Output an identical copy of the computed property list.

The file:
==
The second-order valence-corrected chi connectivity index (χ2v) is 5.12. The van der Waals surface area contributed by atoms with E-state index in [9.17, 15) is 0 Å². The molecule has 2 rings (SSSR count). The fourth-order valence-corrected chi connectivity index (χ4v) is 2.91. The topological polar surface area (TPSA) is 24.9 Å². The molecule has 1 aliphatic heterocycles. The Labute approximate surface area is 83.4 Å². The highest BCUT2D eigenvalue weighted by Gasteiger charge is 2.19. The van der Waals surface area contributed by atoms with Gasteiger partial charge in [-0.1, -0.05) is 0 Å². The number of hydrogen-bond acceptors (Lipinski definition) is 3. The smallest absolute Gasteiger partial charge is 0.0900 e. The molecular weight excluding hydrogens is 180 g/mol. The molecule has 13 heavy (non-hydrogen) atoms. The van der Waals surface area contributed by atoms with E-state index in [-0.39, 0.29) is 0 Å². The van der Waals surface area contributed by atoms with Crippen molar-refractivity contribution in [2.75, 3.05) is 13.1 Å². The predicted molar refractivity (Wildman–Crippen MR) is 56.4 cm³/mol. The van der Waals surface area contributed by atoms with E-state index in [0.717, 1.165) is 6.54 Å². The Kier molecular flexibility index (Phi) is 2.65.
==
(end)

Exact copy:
The second-order valence-corrected chi connectivity index (χ2v) is 5.12. The van der Waals surface area contributed by atoms with E-state index in [9.17, 15) is 0 Å². The molecule has 2 rings (SSSR count). The fourth-order valence-corrected chi connectivity index (χ4v) is 2.91. The topological polar surface area (TPSA) is 24.9 Å². The molecule has 1 aliphatic heterocycles. The Labute approximate surface area is 83.4 Å². The highest BCUT2D eigenvalue weighted by Gasteiger charge is 2.19. The van der Waals surface area contributed by atoms with Gasteiger partial charge in [-0.1, -0.05) is 0 Å². The number of hydrogen-bond acceptors (Lipinski definition) is 3. The smallest absolute Gasteiger partial charge is 0.0900 e. The molecular weight excluding hydrogens is 180 g/mol. The molecule has 13 heavy (non-hydrogen) atoms. The van der Waals surface area contributed by atoms with E-state index in [-0.39, 0.29) is 0 Å². The van der Waals surface area contributed by atoms with Crippen molar-refractivity contribution in [2.75, 3.05) is 13.1 Å². The predicted molar refractivity (Wildman–Crippen MR) is 56.4 cm³/mol. The van der Waals surface area contributed by atoms with E-state index in [0.717, 1.165) is 6.54 Å². The Kier molecular flexibility index (Phi) is 2.65.